“We had to redo everything, which was extremely time-consuming and costly,” she said. “The amount of paperwork involved is unbelievable and way more than we ever expected, but we’d do it all over again in a heartbeat.”
The typical process in adopting a child from the Ukraine requires “three trips about four to six weeks apart ... first trip is to meet the child, the second trip is for court, and the third trip is to bring your child home,” she said. “The whole process takes roughly nine to 12 months but in some cases it takes longer. We would’ve been home this summer if not for the pandemic.”
They just completed all the proper paperwork again and what took months, took much less this time.
“We were racing against time these past couple of weeks to get everything done and sent over with another family traveling to the Ukraine to submit for us,” she said.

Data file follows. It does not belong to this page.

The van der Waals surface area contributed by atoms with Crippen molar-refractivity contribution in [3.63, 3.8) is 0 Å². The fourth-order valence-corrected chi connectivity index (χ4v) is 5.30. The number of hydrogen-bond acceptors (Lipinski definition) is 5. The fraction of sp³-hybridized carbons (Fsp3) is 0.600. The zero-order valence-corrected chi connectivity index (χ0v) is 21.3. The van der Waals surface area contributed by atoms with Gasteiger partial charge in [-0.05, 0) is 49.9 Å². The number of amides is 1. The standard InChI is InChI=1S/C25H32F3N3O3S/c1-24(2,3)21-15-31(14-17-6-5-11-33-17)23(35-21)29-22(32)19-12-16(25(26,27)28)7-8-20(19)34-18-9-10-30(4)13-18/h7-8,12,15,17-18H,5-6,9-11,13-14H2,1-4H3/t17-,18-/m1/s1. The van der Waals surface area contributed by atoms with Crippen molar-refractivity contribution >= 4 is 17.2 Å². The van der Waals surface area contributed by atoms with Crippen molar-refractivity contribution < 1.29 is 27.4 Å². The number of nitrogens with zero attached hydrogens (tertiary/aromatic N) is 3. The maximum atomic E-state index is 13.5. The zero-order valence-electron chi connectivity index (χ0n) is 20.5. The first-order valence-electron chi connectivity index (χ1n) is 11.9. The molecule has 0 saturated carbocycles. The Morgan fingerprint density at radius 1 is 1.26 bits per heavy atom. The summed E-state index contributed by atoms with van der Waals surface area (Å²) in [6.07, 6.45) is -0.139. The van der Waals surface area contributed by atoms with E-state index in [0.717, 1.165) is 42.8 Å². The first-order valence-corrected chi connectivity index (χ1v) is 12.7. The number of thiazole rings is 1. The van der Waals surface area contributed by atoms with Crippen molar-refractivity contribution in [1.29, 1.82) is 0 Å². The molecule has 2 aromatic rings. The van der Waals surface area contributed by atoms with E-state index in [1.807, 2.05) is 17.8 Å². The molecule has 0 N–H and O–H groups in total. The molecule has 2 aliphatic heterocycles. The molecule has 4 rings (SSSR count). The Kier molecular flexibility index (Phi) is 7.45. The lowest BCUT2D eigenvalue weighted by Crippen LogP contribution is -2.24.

By Thursday, they received word their paperwork was received.
“We were officially submitted to Ukraine yesterday (Thursday), which means we are an approved adoptive family and now we are awaiting a travel date which usually happens within 30 days,” she said. “Looks like December we will be traveling.”
Their children are excited about welcoming Levi into their family, too.
“Our daughters, who are our two oldest kids, are really excited about the adoption,” she said. “They’re extremely helpful with their little brothers and we have no doubt that they’ll dote over Levi the same way. They talk about him a lot and are always asking when he’s coming home. Our boys are three and five, and aren’t quite old enough to truly understand what’s going on.”
As parents, Heather and Bart hope they can show Levi the same love as their own children, for him to know what it is like to be taken care of.